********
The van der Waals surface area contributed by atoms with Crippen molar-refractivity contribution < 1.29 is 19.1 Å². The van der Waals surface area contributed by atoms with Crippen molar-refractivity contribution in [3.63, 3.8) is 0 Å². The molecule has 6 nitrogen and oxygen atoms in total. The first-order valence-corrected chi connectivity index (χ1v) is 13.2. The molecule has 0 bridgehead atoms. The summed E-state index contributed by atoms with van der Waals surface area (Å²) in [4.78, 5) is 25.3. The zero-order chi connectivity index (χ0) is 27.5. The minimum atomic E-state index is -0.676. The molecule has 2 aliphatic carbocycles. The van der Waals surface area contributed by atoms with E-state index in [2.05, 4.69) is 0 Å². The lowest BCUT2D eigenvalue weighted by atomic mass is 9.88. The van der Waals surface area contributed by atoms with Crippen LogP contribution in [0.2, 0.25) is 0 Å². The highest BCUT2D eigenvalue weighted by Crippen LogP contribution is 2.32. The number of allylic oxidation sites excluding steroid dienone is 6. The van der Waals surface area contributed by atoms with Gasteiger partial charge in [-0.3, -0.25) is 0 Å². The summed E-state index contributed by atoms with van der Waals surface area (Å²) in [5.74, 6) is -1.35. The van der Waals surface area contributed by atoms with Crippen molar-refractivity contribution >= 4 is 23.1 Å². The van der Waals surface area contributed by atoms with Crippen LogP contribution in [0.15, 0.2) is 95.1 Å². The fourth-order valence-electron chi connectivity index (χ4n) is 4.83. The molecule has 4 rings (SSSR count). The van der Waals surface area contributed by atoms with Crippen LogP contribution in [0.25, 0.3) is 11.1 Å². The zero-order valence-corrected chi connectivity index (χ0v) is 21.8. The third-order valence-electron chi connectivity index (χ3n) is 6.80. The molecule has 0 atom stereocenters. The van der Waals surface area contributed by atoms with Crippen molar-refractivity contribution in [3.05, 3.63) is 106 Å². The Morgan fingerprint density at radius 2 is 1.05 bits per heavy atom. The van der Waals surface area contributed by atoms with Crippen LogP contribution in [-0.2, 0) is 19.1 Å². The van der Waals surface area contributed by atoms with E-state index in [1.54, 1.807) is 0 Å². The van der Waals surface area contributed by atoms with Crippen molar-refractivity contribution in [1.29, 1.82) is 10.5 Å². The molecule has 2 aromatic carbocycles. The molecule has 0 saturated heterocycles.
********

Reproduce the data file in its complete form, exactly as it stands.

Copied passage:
The van der Waals surface area contributed by atoms with Crippen molar-refractivity contribution < 1.29 is 19.1 Å². The van der Waals surface area contributed by atoms with Crippen molar-refractivity contribution in [3.63, 3.8) is 0 Å². The molecule has 6 nitrogen and oxygen atoms in total. The first-order valence-corrected chi connectivity index (χ1v) is 13.2. The molecule has 0 bridgehead atoms. The summed E-state index contributed by atoms with van der Waals surface area (Å²) in [4.78, 5) is 25.3. The zero-order chi connectivity index (χ0) is 27.5. The minimum atomic E-state index is -0.676. The molecule has 2 aliphatic carbocycles. The van der Waals surface area contributed by atoms with E-state index in [2.05, 4.69) is 0 Å². The lowest BCUT2D eigenvalue weighted by atomic mass is 9.88. The van der Waals surface area contributed by atoms with Crippen LogP contribution in [0.2, 0.25) is 0 Å². The highest BCUT2D eigenvalue weighted by Crippen LogP contribution is 2.32. The number of allylic oxidation sites excluding steroid dienone is 6. The van der Waals surface area contributed by atoms with Gasteiger partial charge in [-0.3, -0.25) is 0 Å². The summed E-state index contributed by atoms with van der Waals surface area (Å²) in [5.74, 6) is -1.35. The van der Waals surface area contributed by atoms with Crippen molar-refractivity contribution >= 4 is 23.1 Å². The van der Waals surface area contributed by atoms with Crippen LogP contribution in [0.15, 0.2) is 95.1 Å². The fourth-order valence-electron chi connectivity index (χ4n) is 4.83. The molecule has 4 rings (SSSR count). The van der Waals surface area contributed by atoms with Crippen LogP contribution in [0.25, 0.3) is 11.1 Å². The zero-order valence-corrected chi connectivity index (χ0v) is 21.8. The third-order valence-electron chi connectivity index (χ3n) is 6.80. The molecule has 0 atom stereocenters. The van der Waals surface area contributed by atoms with Crippen molar-refractivity contribution in [3.05, 3.63) is 106 Å². The Morgan fingerprint density at radius 2 is 1.05 bits per heavy atom. The van der Waals surface area contributed by atoms with Crippen LogP contribution in [-0.2, 0) is 19.1 Å². The van der Waals surface area contributed by atoms with E-state index in [1.54, 1.807) is 0 Å². The van der Waals surface area contributed by atoms with Crippen molar-refractivity contribution in [1.29, 1.82) is 10.5 Å². The molecule has 2 aromatic carbocycles. The molecule has 0 saturated heterocycles.